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STOP LISTENING TO COVER SONGS

STOP LISTENING TO COVER SONGS

Weezer is one of my all time favorite bands. A couple weeks ago, they released a surprise new album. Many of their die hard fans just about took to celebrating in the streets because of the news. I, on the other hand, met the album’s release with a roll of the eyes and a shrug of the shoulders. Why wouldn’t I be excited if one of my favorite bands puts out a new album?
Because it’s a covers album.
If you’re not familiar with Weezer, they’ve been enjoying a new wave of popularity because last year they recorded a cover version of “Africa” by Toto. Following that up with this surprise album - an entire album of covers by other 80’s bands - is a brilliant career move, and I’m sure they’ll gain even more popularity as a result. But I’m not buying it. I’m a fan of the band because they’ve broken new musical ground, not because they re-recorded songs that were already made popular by somebody else.
I took to Facebook to vent about it, and my friend Mike from MercyMe called me out on it. “Dude, lighten up. It’s fun,” he told me.
And Mike is right. Cover songs can be fun. He and MercyMe used to do a thing called “Cover Song Grab Bag” where they would record a video of them playing a random song every week. They were well-done and they were hilarious. Third Day even took part in one on tour a few years ago. I think we did “Firework” by Katy Perry but I can’t remember for sure.
Third Day has recorded a few cover songs in our day. On our very first national tour back in 1996, we played “Solid Rock” by Bob Dylan. On the Offerings projects, we recorded Dylan’s “Saved” as well as “These Thousand Hills” by Jacob’s Trouble and “You Are So Good to Me” by Waterdeep. Probably my favorite Third Day cover song though, was when we did “Morning Has Broken,” made famous by Cat Stevens, who Mac used to get compared to quite a bit.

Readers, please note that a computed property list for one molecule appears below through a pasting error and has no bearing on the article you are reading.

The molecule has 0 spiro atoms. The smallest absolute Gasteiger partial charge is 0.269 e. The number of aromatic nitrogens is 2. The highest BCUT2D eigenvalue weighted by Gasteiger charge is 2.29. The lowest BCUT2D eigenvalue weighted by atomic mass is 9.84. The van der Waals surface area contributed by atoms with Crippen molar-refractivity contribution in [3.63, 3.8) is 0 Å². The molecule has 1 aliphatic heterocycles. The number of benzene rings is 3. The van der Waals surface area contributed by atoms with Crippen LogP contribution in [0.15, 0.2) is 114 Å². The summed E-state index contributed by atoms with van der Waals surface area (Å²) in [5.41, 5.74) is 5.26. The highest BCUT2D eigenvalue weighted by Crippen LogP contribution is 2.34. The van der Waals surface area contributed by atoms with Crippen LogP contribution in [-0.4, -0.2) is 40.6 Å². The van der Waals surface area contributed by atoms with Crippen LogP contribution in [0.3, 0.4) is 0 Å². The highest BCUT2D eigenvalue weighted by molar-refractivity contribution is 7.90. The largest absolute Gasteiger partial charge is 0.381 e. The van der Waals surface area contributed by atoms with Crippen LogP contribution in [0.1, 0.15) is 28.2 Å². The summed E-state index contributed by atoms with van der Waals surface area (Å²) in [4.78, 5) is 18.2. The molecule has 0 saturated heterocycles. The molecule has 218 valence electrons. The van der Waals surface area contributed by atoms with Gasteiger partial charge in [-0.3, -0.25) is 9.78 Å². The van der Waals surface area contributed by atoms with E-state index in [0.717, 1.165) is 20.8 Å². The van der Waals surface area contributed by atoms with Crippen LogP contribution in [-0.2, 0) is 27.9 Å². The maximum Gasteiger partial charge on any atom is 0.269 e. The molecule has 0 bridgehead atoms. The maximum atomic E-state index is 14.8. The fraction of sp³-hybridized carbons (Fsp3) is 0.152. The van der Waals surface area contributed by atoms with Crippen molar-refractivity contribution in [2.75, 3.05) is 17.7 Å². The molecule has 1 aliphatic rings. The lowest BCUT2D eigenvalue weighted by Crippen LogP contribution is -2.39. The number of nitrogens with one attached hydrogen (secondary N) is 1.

There is a fine line to walk when doing cover songs. When done right, recording a cover song involves putting your own personal touch on a tune while pointing people back to the original. In Third Day we had an elaborate list of rules about them. Don’t play a song that’s too new. Don’t play a song that’s too obvious. Make sure that you add something different that gives it your own unique voice. But always point people back to the original.
Apparently Weezer didn’t listen to our notes at all. Or maybe they only listened to that last rule. Their cover versions on this new album sound exactly like the originals. And the songs they chose were the most obvious. All they are is a poor translation of the primary source.
Once upon a time, I was a history major. One of my biggest takeaways from that season in my life was to always seek out primary sources. Cover songs feel like a step back in that regard.
In matters of faith, another kind of “cover song” can creep in. Instead of spending time in prayer and in God’s word, we will listen to sermons or read Christian living books or listen to Christian music. We substitute spending time WITH God to spending time listening people talk ABOUT God.
How often in your walk with God do you listen to cover songs? How often are you relying on secondary sources instead of hearing straight from God himself? How much time are you spending in the Word of God and in prayer, listening to God’s voice? And how often are you listening to worship songs or reading Christian books or listening to sermons?
As great as all of these “covers” are, and as beneficial they can be as tools for unlocking God’s word and enriching our walk with God, they are not to be a substitute for the primary source, for the “original.” Jesus.
I would even take it a step further. When studying the Bible, make the story of Jesus and the words he spoke the center. Of course spend time reading Paul’s letters and Old Testament prophecies and histories. But make sure that Jesus is at the center of your attention and that your relationship with him informs all of your reading. I heard a preacher one time say that whenever you have a dispute, or you read two passages that seem to conflict, run it past Jesus. Read the Gospels and see what they have to say about the matter.
There is absolutely nothing wrong with cover songs, so long as you remember who wrote the originals. In that same sense, there is nothing wrong with reading great works by Christian authors, listening to Christian music, and listening to sermons and podcasts.
But make sure that the cover songs you listen to point you back to Jesus, the primary source, the original artist.

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